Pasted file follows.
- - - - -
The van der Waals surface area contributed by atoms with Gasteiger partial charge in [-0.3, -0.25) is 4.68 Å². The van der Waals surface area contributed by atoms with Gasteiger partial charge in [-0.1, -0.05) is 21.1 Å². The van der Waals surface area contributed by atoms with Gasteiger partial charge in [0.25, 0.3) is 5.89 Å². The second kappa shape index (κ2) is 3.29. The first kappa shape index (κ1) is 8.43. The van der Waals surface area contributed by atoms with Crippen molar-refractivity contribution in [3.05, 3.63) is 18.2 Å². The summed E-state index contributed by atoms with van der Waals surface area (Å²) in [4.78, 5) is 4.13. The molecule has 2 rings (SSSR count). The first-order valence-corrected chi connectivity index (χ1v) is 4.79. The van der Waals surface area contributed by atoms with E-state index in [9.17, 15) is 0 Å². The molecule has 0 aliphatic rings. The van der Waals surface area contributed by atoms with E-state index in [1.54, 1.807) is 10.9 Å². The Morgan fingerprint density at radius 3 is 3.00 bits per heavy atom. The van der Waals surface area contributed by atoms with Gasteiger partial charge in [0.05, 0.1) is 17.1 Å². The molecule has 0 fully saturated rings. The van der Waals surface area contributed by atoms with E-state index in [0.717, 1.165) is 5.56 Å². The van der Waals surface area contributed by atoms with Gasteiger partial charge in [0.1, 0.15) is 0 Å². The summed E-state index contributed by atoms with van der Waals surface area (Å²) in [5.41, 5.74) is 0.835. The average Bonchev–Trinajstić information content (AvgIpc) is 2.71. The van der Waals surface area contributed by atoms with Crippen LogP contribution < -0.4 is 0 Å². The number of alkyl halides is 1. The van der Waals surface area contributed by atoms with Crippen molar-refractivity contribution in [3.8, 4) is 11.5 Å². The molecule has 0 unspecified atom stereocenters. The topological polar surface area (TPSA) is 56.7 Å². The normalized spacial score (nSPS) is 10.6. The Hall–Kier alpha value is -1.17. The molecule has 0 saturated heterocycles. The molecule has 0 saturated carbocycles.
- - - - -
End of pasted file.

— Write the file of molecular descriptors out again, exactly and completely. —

The van der Waals surface area contributed by atoms with Gasteiger partial charge in [-0.3, -0.25) is 4.68 Å². The van der Waals surface area contributed by atoms with Gasteiger partial charge in [-0.1, -0.05) is 21.1 Å². The van der Waals surface area contributed by atoms with Gasteiger partial charge in [0.25, 0.3) is 5.89 Å². The second kappa shape index (κ2) is 3.29. The first kappa shape index (κ1) is 8.43. The van der Waals surface area contributed by atoms with Crippen molar-refractivity contribution in [3.05, 3.63) is 18.2 Å². The summed E-state index contributed by atoms with van der Waals surface area (Å²) in [4.78, 5) is 4.13. The molecule has 2 rings (SSSR count). The first-order valence-corrected chi connectivity index (χ1v) is 4.79. The van der Waals surface area contributed by atoms with E-state index in [9.17, 15) is 0 Å². The molecule has 0 aliphatic rings. The van der Waals surface area contributed by atoms with E-state index in [1.54, 1.807) is 10.9 Å². The Morgan fingerprint density at radius 3 is 3.00 bits per heavy atom. The van der Waals surface area contributed by atoms with Gasteiger partial charge in [0.05, 0.1) is 17.1 Å². The molecule has 0 fully saturated rings. The van der Waals surface area contributed by atoms with E-state index in [0.717, 1.165) is 5.56 Å². The van der Waals surface area contributed by atoms with Gasteiger partial charge in [0.1, 0.15) is 0 Å². The summed E-state index contributed by atoms with van der Waals surface area (Å²) in [5.41, 5.74) is 0.835. The average Bonchev–Trinajstić information content (AvgIpc) is 2.71. The van der Waals surface area contributed by atoms with Crippen LogP contribution < -0.4 is 0 Å². The number of alkyl halides is 1. The van der Waals surface area contributed by atoms with Crippen molar-refractivity contribution in [3.8, 4) is 11.5 Å². The molecule has 0 unspecified atom stereocenters. The topological polar surface area (TPSA) is 56.7 Å². The normalized spacial score (nSPS) is 10.6. The Hall–Kier alpha value is -1.17. The molecule has 0 saturated heterocycles. The molecule has 0 saturated carbocycles.